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Netflix's new 'Sexy Beasts' dating show just might be terribly weird enough to work

Okay, Netflix. You may have actually done the impossible and intrigued me enough to want to watch a stupid dating show.

I generally loathe vapid reality shows and roll my eyes at dating series like The Bachelor and The Bachelorette. Call me old-fashioned, but the idea of gathering a group of conventionally attractive prospects, dating them all at once on camera, and then publicly weeding them out feels super gross to me.

So what makes Netflix's "Sexy Beasts" different? Well, just watch:


Come on. That's so dumb. But at the same time, it looks just ridiculous enough to be entertaining and just mysterious enough to be intriguing.

I mean, it looks horrible. Like, "Is this really what humanity has decided to do with all of its evolution and tech advances?" kind of horrible. And yet here I am, contemplating whether or not I'll watch.

I feel like I'm being trolled, but I'm enjoying it. Even Netflix UK & Ireland seemed to troll their own share of the preview, which would be perfectly appropriate considering the absurdity of it all.

"This is cursed and I love it," is surely the most accurate reflection of most people's reaction honest reaction to the idea.

It's not like we don't know we're being baited. We totally do and we totally are and for some reason we don't even care. It's like the pandemic took away all of the filters we'd normally use to weed out such shenanigans from our lives and left us with nothing but "OH WHY NOT."

I admit it. I'm intrigued. Not really knowing what someone looks like adds a twist to the traditional dating show, but making them look like outrageous creatures and characters takes it to a whole other level.

The amount of makeup time seems absolutely ludicrous, of course. They could have just put bags over people's heads. But where's the fun in that?

Some people have pointed out that the contestants still appear to be conventionally attractive, at least as far as body size and shape goes. So it's not *just* personality that people will be assessing on these dates. Fair point.

Again, it's so dumb. Absolutely ridiculous. And yet, I may actually watch one episode. Maybe just half of one. I can't help it.

And as I say that, I'm feeling this reaction real hard.

Here I was thinking I was above such basic manipulation, but apparently, I was wrong. I didn't even cave to The Tiger King craze—not even one episode—but one weird furry-wanna-be-meets-The-Bachelor preview and I'm a goner.

Damn it, Netflix. Thanks for yanking me straight down the tube.

A breastfeeding mother's experience at Vienna's Schoenbrunn Zoo is touching people's hearts—but not without a fair amount of controversy.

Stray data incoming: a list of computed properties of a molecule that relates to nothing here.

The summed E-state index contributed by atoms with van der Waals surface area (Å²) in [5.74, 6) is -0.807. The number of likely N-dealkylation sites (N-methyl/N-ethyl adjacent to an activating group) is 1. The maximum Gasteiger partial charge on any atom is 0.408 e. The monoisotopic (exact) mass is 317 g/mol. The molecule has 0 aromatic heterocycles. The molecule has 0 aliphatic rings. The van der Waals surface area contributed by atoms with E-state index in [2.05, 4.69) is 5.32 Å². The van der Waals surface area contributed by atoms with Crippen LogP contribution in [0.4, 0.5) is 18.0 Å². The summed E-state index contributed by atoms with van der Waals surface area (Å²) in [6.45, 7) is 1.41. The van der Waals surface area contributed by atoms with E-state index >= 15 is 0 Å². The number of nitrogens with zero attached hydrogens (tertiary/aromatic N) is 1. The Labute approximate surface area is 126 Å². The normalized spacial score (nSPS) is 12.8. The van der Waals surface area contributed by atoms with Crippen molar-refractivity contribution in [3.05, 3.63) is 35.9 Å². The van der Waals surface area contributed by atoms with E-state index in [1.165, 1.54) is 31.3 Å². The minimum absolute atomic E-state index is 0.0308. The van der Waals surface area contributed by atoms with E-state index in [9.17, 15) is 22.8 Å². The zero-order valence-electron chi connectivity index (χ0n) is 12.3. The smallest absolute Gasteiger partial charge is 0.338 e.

Gemma Copeland shared her story on Facebook, which was then picked up by the Facebook page Boobie Babies. Photos show the mom breastfeeding her baby next to the window of the zoo's orangutan habitat, with a female orangutan sitting close to the glass, gazing at them.

"Today I got feeding support from the most unlikely of places, the most surreal moment of my life that had me in tears," Copeland wrote.

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Canva

Small actions lead to big movements.

Acts of kindness—we know they’re important not only for others, but for ourselves. They can contribute to a more positive community and help us feel more connected, happier even. But in our incessantly busy and hectic lives, performing good deeds can feel like an unattainable goal. Or perhaps we equate generosity with monetary contribution, which can feel like an impossible task depending on a person’s financial situation.

Perhaps surprisingly, the main reason people don’t offer more acts of kindness is the fear of being misunderstood. That is, at least, according to The Kindness Test—an online questionnaire about being nice to others that more than 60,000 people from 144 countries completed. It does make sense—having your good intentions be viewed as an awkward source of discomfort is not exactly fun for either party.

However, the results of The Kindness Test also indicated those fears were perhaps unfounded. The most common words people used were "happy," "grateful," "loved," "relieved" and "pleased" to describe their feelings after receiving kindness. Less than 1% of people said they felt embarrassed, according to the BBC.


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via UNSW

This article originally appeared on 07.10.21


Dr. Daniel Mansfield and his team at the University of New South Wales in Australia have just made an incredible discovery. While studying a 3,700-year-old tablet from the ancient civilization of Babylon, they found evidence that the Babylonians were doing something astounding: trigonometry!

Most historians have credited the Greeks with creating the study of triangles' sides and angles, but this tablet presents indisputable evidence that the Babylonians were using the technique 1,500 years before the Greeks ever were.


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